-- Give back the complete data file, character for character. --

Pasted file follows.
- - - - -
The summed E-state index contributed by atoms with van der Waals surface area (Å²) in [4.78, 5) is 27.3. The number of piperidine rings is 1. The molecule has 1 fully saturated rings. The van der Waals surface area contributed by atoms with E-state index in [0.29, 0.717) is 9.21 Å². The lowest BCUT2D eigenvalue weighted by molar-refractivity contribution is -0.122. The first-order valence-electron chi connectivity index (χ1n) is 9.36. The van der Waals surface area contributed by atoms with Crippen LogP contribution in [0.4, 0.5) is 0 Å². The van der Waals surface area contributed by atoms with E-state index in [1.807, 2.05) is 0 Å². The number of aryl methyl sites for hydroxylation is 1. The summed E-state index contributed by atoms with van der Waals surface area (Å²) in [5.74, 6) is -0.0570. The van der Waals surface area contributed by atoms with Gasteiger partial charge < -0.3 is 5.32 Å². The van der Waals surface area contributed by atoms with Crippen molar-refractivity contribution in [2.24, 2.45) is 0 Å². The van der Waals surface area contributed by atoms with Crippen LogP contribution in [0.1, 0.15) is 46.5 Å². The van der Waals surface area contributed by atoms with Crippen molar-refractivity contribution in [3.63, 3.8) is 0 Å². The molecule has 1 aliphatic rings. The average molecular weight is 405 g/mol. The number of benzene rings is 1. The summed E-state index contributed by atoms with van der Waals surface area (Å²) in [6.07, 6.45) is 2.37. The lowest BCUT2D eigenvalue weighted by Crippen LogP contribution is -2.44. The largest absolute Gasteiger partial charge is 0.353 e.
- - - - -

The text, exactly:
The summed E-state index contributed by atoms with van der Waals surface area (Å²) in [4.78, 5) is 27.3. The number of piperidine rings is 1. The molecule has 1 fully saturated rings. The van der Waals surface area contributed by atoms with E-state index in [0.29, 0.717) is 9.21 Å². The lowest BCUT2D eigenvalue weighted by molar-refractivity contribution is -0.122. The first-order valence-electron chi connectivity index (χ1n) is 9.36. The van der Waals surface area contributed by atoms with Crippen LogP contribution in [0.4, 0.5) is 0 Å². The van der Waals surface area contributed by atoms with E-state index in [1.807, 2.05) is 0 Å². The number of aryl methyl sites for hydroxylation is 1. The summed E-state index contributed by atoms with van der Waals surface area (Å²) in [5.74, 6) is -0.0570. The van der Waals surface area contributed by atoms with Gasteiger partial charge < -0.3 is 5.32 Å². The van der Waals surface area contributed by atoms with Crippen molar-refractivity contribution in [2.24, 2.45) is 0 Å². The van der Waals surface area contributed by atoms with Crippen LogP contribution in [0.1, 0.15) is 46.5 Å². The van der Waals surface area contributed by atoms with Crippen molar-refractivity contribution in [3.63, 3.8) is 0 Å². The molecule has 1 aliphatic rings. The average molecular weight is 405 g/mol. The number of benzene rings is 1. The summed E-state index contributed by atoms with van der Waals surface area (Å²) in [6.07, 6.45) is 2.37. The lowest BCUT2D eigenvalue weighted by Crippen LogP contribution is -2.44. The largest absolute Gasteiger partial charge is 0.353 e.